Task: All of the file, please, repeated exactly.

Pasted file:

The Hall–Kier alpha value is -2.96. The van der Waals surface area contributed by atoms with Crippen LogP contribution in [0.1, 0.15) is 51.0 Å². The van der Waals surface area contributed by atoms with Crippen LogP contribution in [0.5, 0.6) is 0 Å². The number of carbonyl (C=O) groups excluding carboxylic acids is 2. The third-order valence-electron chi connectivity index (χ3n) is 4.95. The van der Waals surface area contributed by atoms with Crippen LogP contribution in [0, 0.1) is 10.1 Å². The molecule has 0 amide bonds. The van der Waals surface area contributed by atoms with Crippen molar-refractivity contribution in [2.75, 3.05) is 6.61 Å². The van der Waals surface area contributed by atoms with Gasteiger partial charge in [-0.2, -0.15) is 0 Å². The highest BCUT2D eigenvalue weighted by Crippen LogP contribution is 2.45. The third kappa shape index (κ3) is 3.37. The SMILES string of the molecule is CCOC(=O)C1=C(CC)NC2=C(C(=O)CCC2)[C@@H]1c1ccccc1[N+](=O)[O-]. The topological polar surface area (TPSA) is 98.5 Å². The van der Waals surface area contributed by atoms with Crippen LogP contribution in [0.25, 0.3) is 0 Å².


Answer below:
The Hall–Kier alpha value is -2.96. The van der Waals surface area contributed by atoms with Crippen LogP contribution in [0.1, 0.15) is 51.0 Å². The van der Waals surface area contributed by atoms with Crippen LogP contribution in [0.5, 0.6) is 0 Å². The number of carbonyl (C=O) groups excluding carboxylic acids is 2. The third-order valence-electron chi connectivity index (χ3n) is 4.95. The van der Waals surface area contributed by atoms with Crippen LogP contribution in [0, 0.1) is 10.1 Å². The molecule has 0 amide bonds. The van der Waals surface area contributed by atoms with Crippen molar-refractivity contribution in [2.75, 3.05) is 6.61 Å². The van der Waals surface area contributed by atoms with Gasteiger partial charge in [-0.2, -0.15) is 0 Å². The highest BCUT2D eigenvalue weighted by Crippen LogP contribution is 2.45. The third kappa shape index (κ3) is 3.37. The SMILES string of the molecule is CCOC(=O)C1=C(CC)NC2=C(C(=O)CCC2)[C@@H]1c1ccccc1[N+](=O)[O-]. The topological polar surface area (TPSA) is 98.5 Å². The van der Waals surface area contributed by atoms with Crippen LogP contribution in [0.25, 0.3) is 0 Å².